Our mental health is linked to our thoughts, our thoughts affect our feelings, and our feelings manifest our behaviour.
People in the workplace say and do things that may have an impact on other individuals. To explore this fully, we need to accept that different individuals can be impacted differently.
Mental health is like a fingerprint – we all go through different experiences and different emotions.
We all go through circumstances differently – this explains why:
When two people witness a crime, the explanation of what happened from the two individuals will be different – the basics will be the same but the explanation and the experience of the crime will be different. And this isn’t because they have seen something different, but because they have experienced it differently.
In this article, we’ll look at the factors you can identify at work, which may be signals of an employee’s mental health not being what it once was.
We all go through good and bad days – our mental wellbeing can even change from hour-to-hour but the key is if a person can bounce back. If they can’t, this is where we’ll, unfortunately, see peoples mental health issues spiral.
Because we don’t know what our employees are thinking or feeling (unless they tell us). How do we recognise when someone isn’t able to bounce back – what are the external factors we can look out for?
The key identifier is a person’s behaviour. This is because, as we mention at the start of this article: Our mental health is linked to our thoughts, our thoughts affect our feelings, and our feelings manifest our behaviour.
More specifically a person’s behavioural change and this plays testament to why the best leaders have such a deep relationship with the people they lead – they’re able to spot these changes in behaviour early and identify them.
So what could these behaviours include, and what should leaders be looking out for in the workplace? We’ve put together a few common occurrences which link to a person’s mental wellbeing, but remember, everyone is different:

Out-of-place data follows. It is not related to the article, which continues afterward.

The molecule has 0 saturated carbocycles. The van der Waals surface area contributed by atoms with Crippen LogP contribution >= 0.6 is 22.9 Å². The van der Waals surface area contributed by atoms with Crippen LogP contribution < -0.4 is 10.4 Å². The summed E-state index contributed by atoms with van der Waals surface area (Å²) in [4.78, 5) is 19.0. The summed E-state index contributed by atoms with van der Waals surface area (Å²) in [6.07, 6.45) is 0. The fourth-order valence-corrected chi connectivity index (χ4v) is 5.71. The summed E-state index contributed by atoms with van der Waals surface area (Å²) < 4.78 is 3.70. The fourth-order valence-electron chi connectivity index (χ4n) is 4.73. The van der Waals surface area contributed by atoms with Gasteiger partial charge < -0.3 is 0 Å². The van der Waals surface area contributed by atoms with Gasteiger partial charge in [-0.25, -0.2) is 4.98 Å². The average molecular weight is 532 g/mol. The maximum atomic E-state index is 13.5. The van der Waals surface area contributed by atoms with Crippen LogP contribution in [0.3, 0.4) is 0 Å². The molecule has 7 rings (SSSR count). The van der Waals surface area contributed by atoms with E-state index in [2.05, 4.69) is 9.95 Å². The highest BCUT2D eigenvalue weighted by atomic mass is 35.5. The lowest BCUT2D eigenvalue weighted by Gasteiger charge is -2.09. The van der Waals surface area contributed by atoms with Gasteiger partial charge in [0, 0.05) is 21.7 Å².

Isolating: If someone is feeling isolated or alone they tend to isolate themselves further.
Argumentative: A colleague may be more argumentative or disagree more than usual.
Appearance: there might be a change in appearance. We’re not talking about looking scruffy here, but a shift in someone’s pride in appearance. Are they doing things differently: not washing their hair as much or not ironing their shirt for work anymore?
Performance: has their workplace performance changed, without any internal change to their role?
Withdrawal: someone who withdraws – not just in work or on a webinar but possibly on their social media: have they removed themselves from a work WhatsApp group?
Language: a change in their language: “oh that always happens to me”
Swearing: someone who didn’t use to now does a lot
Smell: not the smell when you’ve been out the night before, but possibly that they’re carrying a lingering alcohol smell which wasn’t there before.
Remember we’re looking for a shift in their behaviour. Not that they are necessarily doing things extremely worse. Any of these above behaviours could indicate that your colleague is suffering from a mental wellbeing issue.
Identifying a possible issue is a start, but how do we prepare our key people to follow up?
A hands-on approach is best. By educating key people within your organisation (line managers, HR, leadership team) we start to build bridges around the stigma of mental wellbeing in the workplace.
“Training breaks down the barriers associated with the stigmatisation of mental health.”
Educating your line managers on:
Companies who have trained their employees on these 3 key principles have seen a more effective work environment, happier staff, an increase in performance, and a reduction in sick leave.
If you want to learn more about how you can train your employees about mental wellbeing in the workplace, get in contact today.